Hello! I was looking through the source recently, and I was a little surprised to find that the SinOsc UGen performs a trig function every sample. I was under the impression that most osc implementations use a lookup table with interpolation because it's considerably more efficient. Was this a specific design decision? Would there be support for revising SinOsc for efficiency if the audible result was indistinguishable? Thanks, Joel
Hi Joel,
Thats correct SinOsc is just a naive implementation of a sine wave. I
don't know that there is a reason for this other than simplicity.
In performancesensitive situations I have recommended using either
MagicSine (if it is not necessary to change the freq/phase rapidly) or
Gen9/Gen10, which are sinusoid wavetables.
I have been interested in developing a chugin that is just a really
fast/mathematically accurate wavetable sine. If you'd be interested in
making something like that, or collaborating on it, that'd be very cool. If
we got that in good shape we could replace the default sine, if there is no
other reason to keep it the way it is.
spencer
On Thu, Sep 17, 2015 at 6:52 PM, Joel Matthys
Hello! I was looking through the source recently, and I was a little surprised to find that the SinOsc UGen performs a trig function every sample. I was under the impression that most osc implementations use a lookup table with interpolation because it's considerably more efficient.
Was this a specific design decision? Would there be support for revising SinOsc for efficiency if the audible result was indistinguishable?
Thanks, Joel _______________________________________________ chuckdev mailing list chuckdev@lists.cs.princeton.edu https://lists.cs.princeton.edu/mailman/listinfo/chuckdev
 Spencer Salazar Doctoral Candidate Center for Computer Research in Music and Acoustics Stanford University spencer@ccrma.stanford.edu +1 831.277.4654 https://ccrma.stanford.edu/~spencer/
Hi Spencer. I think I would like to work on making a wavetable sine. Actually, I think a general wavetable instrument which takes an array might be very useful. Chuck ought to be able to read a user array just as quickly as an internal one, right? So it could be something like: Wavetable w => dac; w.table("sine", 1027); // shape, number of points in array 440 => w.freq; week => now; // sit back and enjoy [1,0,1] @=> float[] mytable; w.set(mytable); 2::weeks => now; //even better I'll see what I can glean from the RTcmix code (which I think does it really well, and IIRC is pretty close to MusicN wavetable code) and make a Chugin, and then do some tests to compare for efficiency. Joel On 09/18/2015 01:20 AM, Spencer Salazar wrote:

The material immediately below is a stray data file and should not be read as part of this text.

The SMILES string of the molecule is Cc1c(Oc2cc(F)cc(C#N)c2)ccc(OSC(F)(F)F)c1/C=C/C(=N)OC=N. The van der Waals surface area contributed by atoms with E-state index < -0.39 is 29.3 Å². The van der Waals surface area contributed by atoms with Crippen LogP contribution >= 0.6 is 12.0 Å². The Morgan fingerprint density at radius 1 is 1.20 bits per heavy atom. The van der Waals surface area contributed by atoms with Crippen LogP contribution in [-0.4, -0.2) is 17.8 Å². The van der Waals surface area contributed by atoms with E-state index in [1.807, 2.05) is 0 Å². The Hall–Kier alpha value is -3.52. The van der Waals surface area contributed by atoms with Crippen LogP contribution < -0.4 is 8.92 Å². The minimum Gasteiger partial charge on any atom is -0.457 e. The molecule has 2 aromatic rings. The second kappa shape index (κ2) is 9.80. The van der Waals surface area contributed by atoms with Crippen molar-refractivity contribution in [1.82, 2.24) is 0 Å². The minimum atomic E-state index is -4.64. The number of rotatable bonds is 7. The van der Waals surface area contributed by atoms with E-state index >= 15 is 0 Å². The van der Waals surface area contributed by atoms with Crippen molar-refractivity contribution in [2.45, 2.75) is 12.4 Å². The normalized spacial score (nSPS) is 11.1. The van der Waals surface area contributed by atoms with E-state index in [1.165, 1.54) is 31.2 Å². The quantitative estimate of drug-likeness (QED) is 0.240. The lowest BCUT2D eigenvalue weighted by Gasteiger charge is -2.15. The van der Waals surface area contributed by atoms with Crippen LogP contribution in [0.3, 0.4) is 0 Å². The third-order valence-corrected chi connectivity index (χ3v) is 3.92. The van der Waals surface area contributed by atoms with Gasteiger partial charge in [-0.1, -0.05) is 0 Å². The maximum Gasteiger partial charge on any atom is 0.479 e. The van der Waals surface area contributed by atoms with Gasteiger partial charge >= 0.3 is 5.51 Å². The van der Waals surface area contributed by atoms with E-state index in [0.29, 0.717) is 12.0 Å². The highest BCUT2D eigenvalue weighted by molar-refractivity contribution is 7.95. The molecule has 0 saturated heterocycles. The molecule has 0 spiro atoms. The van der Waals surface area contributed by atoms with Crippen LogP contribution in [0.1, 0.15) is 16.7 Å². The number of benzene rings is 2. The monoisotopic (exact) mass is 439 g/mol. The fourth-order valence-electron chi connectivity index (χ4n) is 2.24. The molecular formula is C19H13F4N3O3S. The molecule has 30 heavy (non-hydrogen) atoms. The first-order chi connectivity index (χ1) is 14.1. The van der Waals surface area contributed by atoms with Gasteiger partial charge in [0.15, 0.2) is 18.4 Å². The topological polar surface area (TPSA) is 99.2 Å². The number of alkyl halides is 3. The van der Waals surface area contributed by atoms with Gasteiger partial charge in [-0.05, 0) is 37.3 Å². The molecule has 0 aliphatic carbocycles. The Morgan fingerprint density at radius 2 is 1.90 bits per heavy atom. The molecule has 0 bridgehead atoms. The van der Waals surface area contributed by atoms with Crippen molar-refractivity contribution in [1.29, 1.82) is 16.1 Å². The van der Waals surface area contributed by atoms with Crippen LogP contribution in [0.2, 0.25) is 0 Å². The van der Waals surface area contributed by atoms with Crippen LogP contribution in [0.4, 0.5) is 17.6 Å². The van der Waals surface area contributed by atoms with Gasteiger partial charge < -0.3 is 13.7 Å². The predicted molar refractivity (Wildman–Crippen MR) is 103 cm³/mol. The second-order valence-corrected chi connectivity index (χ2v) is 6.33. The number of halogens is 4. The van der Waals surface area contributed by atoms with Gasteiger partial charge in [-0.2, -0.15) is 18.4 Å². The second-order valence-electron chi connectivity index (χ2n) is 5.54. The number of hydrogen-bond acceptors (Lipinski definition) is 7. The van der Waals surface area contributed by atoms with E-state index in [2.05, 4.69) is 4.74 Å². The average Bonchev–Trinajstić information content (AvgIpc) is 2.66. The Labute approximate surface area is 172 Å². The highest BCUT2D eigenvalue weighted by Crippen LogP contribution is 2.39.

Hi Joel,
Thats correct SinOsc is just a naive implementation of a sine wave. I don't know that there is a reason for this other than simplicity.
In performancesensitive situations I have recommended using either MagicSine (if it is not necessary to change the freq/phase rapidly) or Gen9/Gen10, which are sinusoid wavetables.
I have been interested in developing a chugin that is just a really fast/mathematically accurate wavetable sine. If you'd be interested in making something like that, or collaborating on it, that'd be very cool. If we got that in good shape we could replace the default sine, if there is no other reason to keep it the way it is.
spencer
On Thu, Sep 17, 2015 at 6:52 PM, Joel Matthys
mailto:jwmatthys@gmail.com> wrote: Hello! I was looking through the source recently, and I was a little surprised to find that the SinOsc UGen performs a trig function every sample. I was under the impression that most osc implementations use a lookup table with interpolation because it's considerably more efficient.
Was this a specific design decision? Would there be support for revising SinOsc for efficiency if the audible result was indistinguishable?
Thanks, Joel _______________________________________________ chuckdev mailing list chuckdev@lists.cs.princeton.edu mailto:chuckdev@lists.cs.princeton.edu https://lists.cs.princeton.edu/mailman/listinfo/chuckdev
 Spencer Salazar Doctoral Candidate Center for Computer Research in Music and Acoustics Stanford University